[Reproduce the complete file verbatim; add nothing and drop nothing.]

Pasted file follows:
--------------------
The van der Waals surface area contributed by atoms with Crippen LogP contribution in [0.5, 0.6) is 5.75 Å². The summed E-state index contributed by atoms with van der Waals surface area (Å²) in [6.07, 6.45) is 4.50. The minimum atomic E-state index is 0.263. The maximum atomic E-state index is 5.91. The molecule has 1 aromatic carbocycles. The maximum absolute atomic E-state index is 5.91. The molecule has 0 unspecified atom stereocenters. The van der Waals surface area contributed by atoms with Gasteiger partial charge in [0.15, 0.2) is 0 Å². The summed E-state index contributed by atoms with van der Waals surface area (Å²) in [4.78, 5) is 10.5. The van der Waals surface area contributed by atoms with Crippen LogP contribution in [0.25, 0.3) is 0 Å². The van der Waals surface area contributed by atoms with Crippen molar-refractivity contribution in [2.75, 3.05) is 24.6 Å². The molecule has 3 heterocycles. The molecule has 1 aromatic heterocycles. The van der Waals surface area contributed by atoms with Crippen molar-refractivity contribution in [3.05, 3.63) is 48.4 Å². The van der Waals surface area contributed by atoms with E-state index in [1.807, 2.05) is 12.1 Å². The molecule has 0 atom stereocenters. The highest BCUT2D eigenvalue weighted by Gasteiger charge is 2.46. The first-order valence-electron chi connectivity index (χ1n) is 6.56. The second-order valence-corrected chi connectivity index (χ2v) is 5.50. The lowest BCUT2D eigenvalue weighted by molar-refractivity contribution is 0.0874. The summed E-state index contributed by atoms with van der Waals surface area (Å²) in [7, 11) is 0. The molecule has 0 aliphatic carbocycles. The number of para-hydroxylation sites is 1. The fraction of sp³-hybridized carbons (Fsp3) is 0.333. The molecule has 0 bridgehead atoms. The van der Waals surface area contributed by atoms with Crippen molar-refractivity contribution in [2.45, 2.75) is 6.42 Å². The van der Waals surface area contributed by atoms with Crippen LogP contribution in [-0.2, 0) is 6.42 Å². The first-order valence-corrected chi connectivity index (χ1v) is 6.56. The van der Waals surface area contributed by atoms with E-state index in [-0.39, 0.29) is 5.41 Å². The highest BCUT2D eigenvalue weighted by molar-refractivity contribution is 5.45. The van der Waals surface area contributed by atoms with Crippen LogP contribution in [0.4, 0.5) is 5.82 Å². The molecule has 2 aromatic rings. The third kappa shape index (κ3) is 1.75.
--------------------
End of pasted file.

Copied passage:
The van der Waals surface area contributed by atoms with Crippen LogP contribution in [0.5, 0.6) is 5.75 Å². The summed E-state index contributed by atoms with van der Waals surface area (Å²) in [6.07, 6.45) is 4.50. The minimum atomic E-state index is 0.263. The maximum atomic E-state index is 5.91. The molecule has 1 aromatic carbocycles. The maximum absolute atomic E-state index is 5.91. The molecule has 0 unspecified atom stereocenters. The van der Waals surface area contributed by atoms with Gasteiger partial charge in [0.15, 0.2) is 0 Å². The summed E-state index contributed by atoms with van der Waals surface area (Å²) in [4.78, 5) is 10.5. The van der Waals surface area contributed by atoms with Crippen LogP contribution in [0.25, 0.3) is 0 Å². The van der Waals surface area contributed by atoms with Crippen molar-refractivity contribution in [2.75, 3.05) is 24.6 Å². The molecule has 3 heterocycles. The molecule has 1 aromatic heterocycles. The van der Waals surface area contributed by atoms with Crippen molar-refractivity contribution in [3.05, 3.63) is 48.4 Å². The van der Waals surface area contributed by atoms with E-state index in [1.807, 2.05) is 12.1 Å². The molecule has 0 atom stereocenters. The highest BCUT2D eigenvalue weighted by Gasteiger charge is 2.46. The first-order valence-electron chi connectivity index (χ1n) is 6.56. The second-order valence-corrected chi connectivity index (χ2v) is 5.50. The lowest BCUT2D eigenvalue weighted by molar-refractivity contribution is 0.0874. The summed E-state index contributed by atoms with van der Waals surface area (Å²) in [7, 11) is 0. The molecule has 0 aliphatic carbocycles. The number of para-hydroxylation sites is 1. The fraction of sp³-hybridized carbons (Fsp3) is 0.333. The molecule has 0 bridgehead atoms. The van der Waals surface area contributed by atoms with Crippen molar-refractivity contribution in [2.45, 2.75) is 6.42 Å². The van der Waals surface area contributed by atoms with Crippen LogP contribution in [-0.2, 0) is 6.42 Å². The first-order valence-corrected chi connectivity index (χ1v) is 6.56. The van der Waals surface area contributed by atoms with E-state index in [-0.39, 0.29) is 5.41 Å². The highest BCUT2D eigenvalue weighted by molar-refractivity contribution is 5.45. The van der Waals surface area contributed by atoms with Crippen LogP contribution in [0.4, 0.5) is 5.82 Å². The molecule has 2 aromatic rings. The third kappa shape index (κ3) is 1.75.